5 Eco-Friendly Ways to Dispose of Dog Poop
There are so many advantages to having a furry four-legged friend in your life – unconditional love, long romps in the countryside, eager tail-wagging whenever you walk through the door – we could go on all day!
The one thing you probably don’t enjoy so much? Cleaning up after your pooch.
We get it, just the basic act of poo pick-up isn’t fun! But for responsible pet parents, it’s a small price to pay for the overall joy our pups bring us. Proper dog waste disposal is important when respecting the countryside and keeping our outdoor spaces safe for both public and environmental health.
However, there’s a further foul thought lurking in the background. If you care about sustainability and are working towards reducing your family’s single-plastic use, then what about the daily bagging of your dog’s poop in plastic bags that are simply destined for landfill? Is there a sustainable solution to this poop problem?
Here at Dog Rocks, we’re passionate about the natural world and maintaining it for future generations to enjoy. So to help you navigate the world of eco-friendly pet waste disposal, we’ve gathered our best tips for you in the article below!
What’s the Problem With Traditional Dog Poop Disposal?
Dog poop needs to be responsibly disposed of – there’s no question about that. Apart from being an eyesore (and pretty pongy), dog poo poses a significant health hazard if it finds its way into local waterways. Plus, when left to fester, it can also attract parasites and spread disease, including tapeworm, roundworm, E. coli, and even salmonella (to name just a few).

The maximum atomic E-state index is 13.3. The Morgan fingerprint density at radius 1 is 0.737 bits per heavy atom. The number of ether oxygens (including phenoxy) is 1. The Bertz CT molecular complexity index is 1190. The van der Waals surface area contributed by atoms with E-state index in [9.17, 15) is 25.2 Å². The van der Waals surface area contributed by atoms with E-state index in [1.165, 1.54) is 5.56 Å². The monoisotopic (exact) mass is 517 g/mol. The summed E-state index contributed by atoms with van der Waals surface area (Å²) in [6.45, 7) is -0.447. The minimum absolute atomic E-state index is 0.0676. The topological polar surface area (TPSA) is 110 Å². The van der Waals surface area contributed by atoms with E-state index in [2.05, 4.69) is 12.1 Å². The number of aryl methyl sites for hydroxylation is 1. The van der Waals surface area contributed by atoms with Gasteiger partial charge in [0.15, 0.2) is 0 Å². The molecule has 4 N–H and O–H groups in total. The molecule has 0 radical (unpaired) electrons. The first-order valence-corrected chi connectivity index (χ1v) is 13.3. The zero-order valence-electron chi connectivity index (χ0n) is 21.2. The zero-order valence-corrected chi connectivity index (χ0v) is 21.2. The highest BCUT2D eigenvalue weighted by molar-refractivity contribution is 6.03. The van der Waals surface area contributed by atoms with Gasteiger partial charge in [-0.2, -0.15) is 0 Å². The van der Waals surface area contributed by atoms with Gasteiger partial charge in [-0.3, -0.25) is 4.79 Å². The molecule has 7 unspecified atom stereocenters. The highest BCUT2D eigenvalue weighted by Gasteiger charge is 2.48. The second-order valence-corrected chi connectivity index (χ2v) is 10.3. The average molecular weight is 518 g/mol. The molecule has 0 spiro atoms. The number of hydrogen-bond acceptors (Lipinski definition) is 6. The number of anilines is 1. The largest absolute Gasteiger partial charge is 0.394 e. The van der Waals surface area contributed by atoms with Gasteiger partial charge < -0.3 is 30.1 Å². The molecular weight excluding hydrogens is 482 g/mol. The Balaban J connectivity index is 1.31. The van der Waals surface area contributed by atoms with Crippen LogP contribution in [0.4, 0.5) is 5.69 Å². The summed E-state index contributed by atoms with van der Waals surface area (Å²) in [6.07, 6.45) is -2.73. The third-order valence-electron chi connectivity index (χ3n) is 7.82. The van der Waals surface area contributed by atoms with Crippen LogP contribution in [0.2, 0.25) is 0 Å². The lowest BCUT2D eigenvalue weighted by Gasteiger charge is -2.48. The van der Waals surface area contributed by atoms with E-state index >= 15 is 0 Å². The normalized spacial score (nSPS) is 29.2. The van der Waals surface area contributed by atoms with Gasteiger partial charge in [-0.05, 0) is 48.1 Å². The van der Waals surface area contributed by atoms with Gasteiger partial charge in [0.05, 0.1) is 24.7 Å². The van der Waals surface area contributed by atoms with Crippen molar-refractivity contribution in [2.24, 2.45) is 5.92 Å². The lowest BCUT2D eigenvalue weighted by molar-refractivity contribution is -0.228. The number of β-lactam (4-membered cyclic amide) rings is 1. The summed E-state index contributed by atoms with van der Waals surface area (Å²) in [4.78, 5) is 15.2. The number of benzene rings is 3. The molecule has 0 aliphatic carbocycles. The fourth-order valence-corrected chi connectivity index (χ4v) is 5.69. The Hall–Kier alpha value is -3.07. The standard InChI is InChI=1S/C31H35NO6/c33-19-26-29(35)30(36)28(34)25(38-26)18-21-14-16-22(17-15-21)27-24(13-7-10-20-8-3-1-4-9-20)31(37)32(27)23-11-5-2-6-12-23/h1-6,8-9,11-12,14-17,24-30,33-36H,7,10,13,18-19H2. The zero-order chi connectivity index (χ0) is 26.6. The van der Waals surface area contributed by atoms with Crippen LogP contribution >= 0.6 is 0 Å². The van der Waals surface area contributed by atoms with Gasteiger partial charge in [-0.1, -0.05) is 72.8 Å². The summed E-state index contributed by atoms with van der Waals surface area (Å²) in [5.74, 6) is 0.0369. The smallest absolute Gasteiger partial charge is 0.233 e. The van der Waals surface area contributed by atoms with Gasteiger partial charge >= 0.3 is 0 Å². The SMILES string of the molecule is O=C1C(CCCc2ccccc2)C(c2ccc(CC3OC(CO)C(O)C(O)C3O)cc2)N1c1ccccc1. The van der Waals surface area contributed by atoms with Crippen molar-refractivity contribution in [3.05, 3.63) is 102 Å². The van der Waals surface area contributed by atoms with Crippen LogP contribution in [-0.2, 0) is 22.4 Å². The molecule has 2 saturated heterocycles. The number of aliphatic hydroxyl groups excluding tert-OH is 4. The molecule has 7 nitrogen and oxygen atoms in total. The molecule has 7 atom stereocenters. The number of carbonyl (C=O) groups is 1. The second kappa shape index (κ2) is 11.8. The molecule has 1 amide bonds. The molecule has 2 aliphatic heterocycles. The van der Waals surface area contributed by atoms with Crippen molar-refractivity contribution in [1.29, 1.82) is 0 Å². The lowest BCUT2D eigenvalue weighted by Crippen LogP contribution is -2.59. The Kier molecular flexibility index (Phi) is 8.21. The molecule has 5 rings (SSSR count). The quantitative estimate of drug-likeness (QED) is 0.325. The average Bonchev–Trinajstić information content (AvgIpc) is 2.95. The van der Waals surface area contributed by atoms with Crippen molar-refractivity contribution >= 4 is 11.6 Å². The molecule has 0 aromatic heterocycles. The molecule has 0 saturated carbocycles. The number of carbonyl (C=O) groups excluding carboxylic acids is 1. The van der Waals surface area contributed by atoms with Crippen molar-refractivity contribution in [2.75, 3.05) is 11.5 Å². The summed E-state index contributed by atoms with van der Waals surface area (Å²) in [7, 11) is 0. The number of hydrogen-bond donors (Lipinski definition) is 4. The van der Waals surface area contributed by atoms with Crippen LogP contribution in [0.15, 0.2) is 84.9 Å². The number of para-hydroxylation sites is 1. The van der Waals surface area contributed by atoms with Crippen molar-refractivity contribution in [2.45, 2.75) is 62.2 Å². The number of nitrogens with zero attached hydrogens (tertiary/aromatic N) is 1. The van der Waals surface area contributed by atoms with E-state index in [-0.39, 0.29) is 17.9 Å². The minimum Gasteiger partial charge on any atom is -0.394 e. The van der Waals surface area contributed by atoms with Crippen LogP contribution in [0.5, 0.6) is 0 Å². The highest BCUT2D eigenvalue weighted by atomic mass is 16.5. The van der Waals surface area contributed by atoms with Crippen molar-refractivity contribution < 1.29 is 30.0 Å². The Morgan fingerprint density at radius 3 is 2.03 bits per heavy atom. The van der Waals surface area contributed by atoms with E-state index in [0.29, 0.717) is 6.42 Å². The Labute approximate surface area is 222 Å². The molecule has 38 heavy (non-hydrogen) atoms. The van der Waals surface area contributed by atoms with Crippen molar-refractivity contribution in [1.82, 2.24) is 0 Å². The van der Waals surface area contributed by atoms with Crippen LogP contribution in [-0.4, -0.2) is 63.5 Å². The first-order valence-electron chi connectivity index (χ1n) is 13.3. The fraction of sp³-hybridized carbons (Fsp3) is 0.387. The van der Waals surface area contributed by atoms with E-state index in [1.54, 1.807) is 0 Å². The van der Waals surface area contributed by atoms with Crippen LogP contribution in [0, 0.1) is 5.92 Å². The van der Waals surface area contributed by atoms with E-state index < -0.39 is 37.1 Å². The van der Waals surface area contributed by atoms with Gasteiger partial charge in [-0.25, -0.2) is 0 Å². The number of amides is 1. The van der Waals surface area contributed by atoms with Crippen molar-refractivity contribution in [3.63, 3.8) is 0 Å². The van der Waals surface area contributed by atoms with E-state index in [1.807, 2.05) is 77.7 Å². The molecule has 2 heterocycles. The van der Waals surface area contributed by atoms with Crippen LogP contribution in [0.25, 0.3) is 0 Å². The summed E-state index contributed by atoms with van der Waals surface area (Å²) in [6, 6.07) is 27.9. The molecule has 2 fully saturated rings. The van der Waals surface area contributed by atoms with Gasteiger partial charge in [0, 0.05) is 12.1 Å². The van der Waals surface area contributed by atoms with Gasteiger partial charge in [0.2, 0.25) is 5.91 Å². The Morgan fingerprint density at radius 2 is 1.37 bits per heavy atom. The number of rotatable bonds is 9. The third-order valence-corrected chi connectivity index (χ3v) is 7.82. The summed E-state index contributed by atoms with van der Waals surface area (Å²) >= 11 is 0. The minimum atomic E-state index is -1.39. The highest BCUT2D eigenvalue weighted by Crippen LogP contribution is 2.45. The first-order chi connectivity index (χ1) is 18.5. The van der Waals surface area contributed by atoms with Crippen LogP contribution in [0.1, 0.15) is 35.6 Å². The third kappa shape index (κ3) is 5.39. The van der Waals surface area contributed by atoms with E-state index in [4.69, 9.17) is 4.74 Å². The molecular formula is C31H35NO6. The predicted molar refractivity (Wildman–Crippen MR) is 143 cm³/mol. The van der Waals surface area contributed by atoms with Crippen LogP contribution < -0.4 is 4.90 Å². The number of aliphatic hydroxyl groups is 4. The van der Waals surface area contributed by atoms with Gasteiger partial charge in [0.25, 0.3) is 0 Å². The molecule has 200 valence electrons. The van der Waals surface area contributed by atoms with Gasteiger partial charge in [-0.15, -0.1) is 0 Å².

So by bagging and binning your pet’s poop, you might already assume that you’re doing your bit. By all accounts, it’s 100% more responsible than simply not picking up at all.
But what about the question of plastic poo bags?
Poo bags neatly resolve the issue of pet waste in the short term. However, the long-term effects are not so squeaky-clean. Every time we throw a plastic poo bag in the bin, we’re effectively preserving faecal matter for eternity – sending it to a landfill site where it will sit for thousands of years because it’s unable to decompose.
Even degradable bags can be made from plastic, which only break down into further damaging microplastics over time. This includes oxo-degradable plastics which are destructive towards the environment. Whilst many manufacturers are starting to move away from these materials, it’s definitely worth checking what you’re purchasing.
How Not to Dispose of Dog Poop
Before we get to eco-friendly dog poop solutions – a few words of caution on what not to do with pet waste, as tempting as these ‘solutions’ may appear.
Bag & abandon
Abandoning poo bags on countryside trails or hanging them on branches is not only an eyesore for those that come after you – they can take years to biodegrade when not left in the right conditions. And even then, they may never fully decompose (particularly if they’re made out of plastic)!
Burning dog poop is far from pleasant for both your and your neighbour’s nostrils, but it can also release harmful pollutants into the atmosphere. There are plenty of other, more sustainable solutions that you can carry out in your backyard, without the need to resort to burning.